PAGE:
The five steps to a Domestic Abuse Bill

 

Two years after the Government announced its commitment to a future Domestic Abuse Bill, are we any closer to seeing new legislation passed?

With the Domestic Abuse Bill the only legislation on the Government’s agenda aside from Brexit and the attention the latter is requiring of MPs, you might be forgiven for wondering whether a Bill might ever see the light of day.

But progress has been made in the wings – the consultation process ran last spring, following which the Government published its draft Bill at the start of this year.

So what happens next and when can we realistically hope to see an eventual Bill enacted?

  1. MPs and peers from all the major parties will come together in the recently-announced pre-legislative committee to scrutinise the draft Bill, take evidence from experts and publish a report with their recommendations before summer. Their role is to ensure the Bill is as effective as possible and meets the Government’s objectives of ‘transforming the response to domestic abuse’.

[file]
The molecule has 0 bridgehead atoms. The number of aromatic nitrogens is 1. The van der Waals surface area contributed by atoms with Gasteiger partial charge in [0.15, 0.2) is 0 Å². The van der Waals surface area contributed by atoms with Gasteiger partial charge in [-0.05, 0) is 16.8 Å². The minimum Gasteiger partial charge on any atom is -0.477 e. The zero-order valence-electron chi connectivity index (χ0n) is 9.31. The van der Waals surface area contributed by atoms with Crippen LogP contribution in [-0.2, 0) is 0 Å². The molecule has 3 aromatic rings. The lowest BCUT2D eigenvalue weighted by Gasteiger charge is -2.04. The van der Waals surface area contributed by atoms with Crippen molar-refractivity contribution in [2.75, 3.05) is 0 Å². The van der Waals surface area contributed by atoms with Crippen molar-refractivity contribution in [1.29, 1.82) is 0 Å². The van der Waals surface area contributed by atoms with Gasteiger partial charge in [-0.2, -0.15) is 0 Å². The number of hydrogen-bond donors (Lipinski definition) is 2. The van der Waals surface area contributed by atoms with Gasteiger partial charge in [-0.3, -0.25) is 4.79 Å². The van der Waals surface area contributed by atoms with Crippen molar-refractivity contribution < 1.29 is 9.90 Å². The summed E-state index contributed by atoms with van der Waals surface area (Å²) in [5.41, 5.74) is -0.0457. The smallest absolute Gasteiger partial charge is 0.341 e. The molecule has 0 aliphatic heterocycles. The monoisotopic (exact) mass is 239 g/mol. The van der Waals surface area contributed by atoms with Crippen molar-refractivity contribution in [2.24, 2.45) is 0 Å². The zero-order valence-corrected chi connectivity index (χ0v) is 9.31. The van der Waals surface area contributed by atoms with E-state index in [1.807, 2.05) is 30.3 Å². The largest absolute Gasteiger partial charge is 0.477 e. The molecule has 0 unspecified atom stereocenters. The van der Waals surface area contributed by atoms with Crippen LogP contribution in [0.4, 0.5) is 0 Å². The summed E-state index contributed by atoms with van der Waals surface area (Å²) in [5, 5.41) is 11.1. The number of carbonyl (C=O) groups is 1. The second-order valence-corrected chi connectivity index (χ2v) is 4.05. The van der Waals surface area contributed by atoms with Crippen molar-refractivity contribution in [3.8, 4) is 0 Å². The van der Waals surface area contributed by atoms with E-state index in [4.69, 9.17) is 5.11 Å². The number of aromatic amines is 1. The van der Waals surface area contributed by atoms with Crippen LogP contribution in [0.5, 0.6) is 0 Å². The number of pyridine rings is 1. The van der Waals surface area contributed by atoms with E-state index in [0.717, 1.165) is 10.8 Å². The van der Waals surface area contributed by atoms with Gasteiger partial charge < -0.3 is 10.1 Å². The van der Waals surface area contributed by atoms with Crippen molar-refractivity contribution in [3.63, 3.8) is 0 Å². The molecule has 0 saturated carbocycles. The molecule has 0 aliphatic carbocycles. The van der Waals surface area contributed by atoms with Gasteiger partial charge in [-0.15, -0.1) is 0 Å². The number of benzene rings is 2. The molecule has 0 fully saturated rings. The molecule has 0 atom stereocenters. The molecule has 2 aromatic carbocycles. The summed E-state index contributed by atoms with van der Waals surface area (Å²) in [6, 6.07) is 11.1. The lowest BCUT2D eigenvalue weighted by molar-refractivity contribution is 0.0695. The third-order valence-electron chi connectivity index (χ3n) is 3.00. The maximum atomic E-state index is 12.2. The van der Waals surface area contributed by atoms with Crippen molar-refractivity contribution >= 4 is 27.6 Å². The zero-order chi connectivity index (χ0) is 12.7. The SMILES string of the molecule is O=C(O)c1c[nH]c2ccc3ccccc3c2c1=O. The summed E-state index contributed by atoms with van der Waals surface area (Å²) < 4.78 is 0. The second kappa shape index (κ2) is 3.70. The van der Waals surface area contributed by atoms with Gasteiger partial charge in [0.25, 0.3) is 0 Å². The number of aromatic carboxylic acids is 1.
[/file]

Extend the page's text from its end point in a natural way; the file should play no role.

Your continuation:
2. After this, the Government will consider which recommendations to include in the Bill when it is ‘formally laid’ – put before Parliament – likely starting in the House of Commons. This is expected in the autumn. MPs will begin debating the principles of the Bill (e.g. whether it should be expanded beyond the justice system to include issues around housing, social security, immigration, and funding, etc.) MPs will then table and debate amendments. In this case, the Government typically either makes a concession which meets MPs halfway or gives them some sort of reassurance, leading to the withdrawal of the amendment. Alternatively, the amendment is voted on against the Government’s wishes and it either succeeds or fails.
  3. Once MPs have passed the Bill through the House of Commons, it moves to the House of Lords. A similar process is followed with the typically forensic lens of peers.
  4. Ping Pong: if peers make any amendments to the Bill, it returns to the House of Commons who consider the amendments and send it back to the Lords if they reject some amendments (which typically happens). This process continues until both houses agree on the final text of the Bill.
  5. Royal Assent – the Bill is now law ! Hopefully by the summer of 2020…